But the great thing is once you realise these things you can change them. It might start with taking charge with group plans instead of waiting for someone else to or making a suggestion when you’d usually stay quiet.

There is no right decision

Many people feel a lot of anxiety when it comes to making decisions.

I’ve written quite a few posts about the anxiety that can be felt around making decisions, choosing pathways and picking between different options.

One of my beliefs when it comes to making decisions that I created a few years ago is that, either way things will turn out fine. It’s not a case of there being a good and bad option but instead choosing a path or experience.

That’s something I would say to anyone picking between two options but I also like to remind myself of that when I have to make choices.

There are some situations where it might seem like there is a clear good option, let’s say for example it is the choice to spend the day at home or have a day out in in a new city.

Your initial thought may be that staying home is boring and going out is the obvious choice. However, maybe when you stay home you end up doing a bunch of things that you’ve been putting off for weeks or months. You end up decluttering your space, tidying up and just refreshing your space so that feels a little more vibrant and a little more you.

Perhaps if you choose to go out, you’ll end up seeing some cool places, spend time with friends and eat some good food. So, either way you still have a good day.

The idea of things turning out fine no matter which option you choose came from the fact that making choices can often be difficult and I wanted to find a way to make it easier. My fear was always making the wrong decision and so I’ve worked to find a way to eliminate that and suddenly making around decisions isn’t as difficult as it used to be.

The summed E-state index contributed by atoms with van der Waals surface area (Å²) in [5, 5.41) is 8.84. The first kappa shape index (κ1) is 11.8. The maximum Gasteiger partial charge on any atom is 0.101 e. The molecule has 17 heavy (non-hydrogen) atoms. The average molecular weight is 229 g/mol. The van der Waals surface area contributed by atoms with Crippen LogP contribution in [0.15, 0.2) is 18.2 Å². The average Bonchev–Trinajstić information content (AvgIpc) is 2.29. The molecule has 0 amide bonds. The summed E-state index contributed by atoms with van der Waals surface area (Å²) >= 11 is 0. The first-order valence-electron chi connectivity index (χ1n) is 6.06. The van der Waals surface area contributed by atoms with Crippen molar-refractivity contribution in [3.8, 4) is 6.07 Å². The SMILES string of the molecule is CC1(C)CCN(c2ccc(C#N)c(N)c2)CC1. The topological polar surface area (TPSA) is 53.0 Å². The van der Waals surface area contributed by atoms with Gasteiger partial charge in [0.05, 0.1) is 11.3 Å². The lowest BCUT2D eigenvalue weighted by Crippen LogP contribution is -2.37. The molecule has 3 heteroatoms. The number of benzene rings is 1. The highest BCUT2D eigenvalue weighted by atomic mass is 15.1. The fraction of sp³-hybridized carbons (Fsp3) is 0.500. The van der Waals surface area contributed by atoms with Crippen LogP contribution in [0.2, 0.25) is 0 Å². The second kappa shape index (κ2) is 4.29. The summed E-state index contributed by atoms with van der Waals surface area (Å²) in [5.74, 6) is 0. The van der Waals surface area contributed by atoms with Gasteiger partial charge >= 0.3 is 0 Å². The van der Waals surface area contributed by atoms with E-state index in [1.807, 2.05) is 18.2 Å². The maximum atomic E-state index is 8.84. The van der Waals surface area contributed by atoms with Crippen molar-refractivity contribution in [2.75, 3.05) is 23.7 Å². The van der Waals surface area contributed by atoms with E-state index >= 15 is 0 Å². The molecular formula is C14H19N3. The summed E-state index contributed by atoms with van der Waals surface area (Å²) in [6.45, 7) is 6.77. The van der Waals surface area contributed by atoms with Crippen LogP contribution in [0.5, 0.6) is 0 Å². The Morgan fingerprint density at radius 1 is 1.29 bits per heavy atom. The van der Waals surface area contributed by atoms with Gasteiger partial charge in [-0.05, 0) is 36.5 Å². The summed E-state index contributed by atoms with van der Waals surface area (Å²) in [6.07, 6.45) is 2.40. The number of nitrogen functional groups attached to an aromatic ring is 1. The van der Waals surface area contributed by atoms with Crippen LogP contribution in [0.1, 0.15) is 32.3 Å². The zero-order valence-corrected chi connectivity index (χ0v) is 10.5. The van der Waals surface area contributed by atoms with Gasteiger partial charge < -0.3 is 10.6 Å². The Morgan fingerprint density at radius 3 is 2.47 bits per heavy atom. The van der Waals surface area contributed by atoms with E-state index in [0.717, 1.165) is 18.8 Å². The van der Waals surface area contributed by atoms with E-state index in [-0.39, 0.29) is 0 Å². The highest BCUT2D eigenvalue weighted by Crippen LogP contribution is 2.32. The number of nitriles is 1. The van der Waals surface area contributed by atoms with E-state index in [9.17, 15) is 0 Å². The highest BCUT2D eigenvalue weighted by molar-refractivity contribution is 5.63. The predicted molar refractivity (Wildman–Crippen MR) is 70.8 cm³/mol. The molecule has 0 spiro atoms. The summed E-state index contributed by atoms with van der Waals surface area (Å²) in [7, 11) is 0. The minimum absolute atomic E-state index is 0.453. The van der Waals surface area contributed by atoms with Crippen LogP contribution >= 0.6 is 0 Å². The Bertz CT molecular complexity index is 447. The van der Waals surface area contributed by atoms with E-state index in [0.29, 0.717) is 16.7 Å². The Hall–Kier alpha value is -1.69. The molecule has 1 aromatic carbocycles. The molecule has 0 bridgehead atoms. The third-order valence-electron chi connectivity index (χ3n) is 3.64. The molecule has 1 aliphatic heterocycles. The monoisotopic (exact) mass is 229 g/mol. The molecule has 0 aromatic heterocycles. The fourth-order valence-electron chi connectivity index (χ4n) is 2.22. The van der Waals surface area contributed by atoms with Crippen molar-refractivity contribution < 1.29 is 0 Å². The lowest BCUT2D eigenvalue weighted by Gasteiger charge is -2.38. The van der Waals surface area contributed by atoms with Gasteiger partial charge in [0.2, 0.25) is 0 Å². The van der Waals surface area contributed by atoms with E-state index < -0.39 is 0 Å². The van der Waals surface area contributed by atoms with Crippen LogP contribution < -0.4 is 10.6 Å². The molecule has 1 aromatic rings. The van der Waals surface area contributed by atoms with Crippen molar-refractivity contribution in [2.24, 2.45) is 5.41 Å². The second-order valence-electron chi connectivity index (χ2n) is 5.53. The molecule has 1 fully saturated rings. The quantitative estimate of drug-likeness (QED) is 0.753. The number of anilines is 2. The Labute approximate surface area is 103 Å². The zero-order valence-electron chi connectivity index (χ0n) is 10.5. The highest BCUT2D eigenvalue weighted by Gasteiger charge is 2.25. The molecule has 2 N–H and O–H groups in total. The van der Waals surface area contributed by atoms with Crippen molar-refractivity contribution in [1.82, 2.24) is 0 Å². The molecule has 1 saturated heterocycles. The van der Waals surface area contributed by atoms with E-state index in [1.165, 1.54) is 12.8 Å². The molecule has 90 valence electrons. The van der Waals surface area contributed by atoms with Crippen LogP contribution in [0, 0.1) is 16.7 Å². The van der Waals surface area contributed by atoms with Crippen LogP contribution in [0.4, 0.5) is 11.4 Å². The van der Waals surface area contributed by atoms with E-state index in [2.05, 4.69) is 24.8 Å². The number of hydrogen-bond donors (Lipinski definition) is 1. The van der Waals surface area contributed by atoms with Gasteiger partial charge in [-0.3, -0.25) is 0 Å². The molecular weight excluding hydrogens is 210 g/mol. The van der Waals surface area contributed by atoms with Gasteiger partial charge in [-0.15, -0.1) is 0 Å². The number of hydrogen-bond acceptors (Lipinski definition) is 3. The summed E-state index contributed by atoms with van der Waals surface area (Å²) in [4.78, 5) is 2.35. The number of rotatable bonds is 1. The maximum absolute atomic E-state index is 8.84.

Accepting less

Why do people accept less than they truly desire?

I think it comes from a lack of belief that you can attain the things that you want. Instead of being clear and saying no, you say yes because you don’t believe there is any other choice.

I think the fact that deep inside you know exactly what you want is enough of a reason to follow through with that in life. You think the opportunity to have what you really want isn’t there and so you settle for less. But I think that maybe the truth is that you don’t hold the desire of what you want strongly and clearly for long enough for the right opportunity to come along.

Instead you give up and tell yourself something like, ‘Well, I can’t have what I really want so I’ll find something else that is another version of what I really want’.

In order to go from accepting less to accepting more, you have to change your beliefs.

And that could be through daily affirmations, meditations or even just forcing yourself to hold out for that little bit longer instead of settling like you usually do.

The perception of right and wrong

One of the mistakes we often make is thinking that there is only one solution to every problem. And so, when the way a person chooses to solve a problem does not match up with what we believe the solution to be we can end up being critical and telling them they are wrong.

In these cases, what we are actually doing is forcing our beliefs, opinions and perceptions onto other people. The reality more often than not is that you and this person perceive things differently, it’s not that anyone is wrong or right.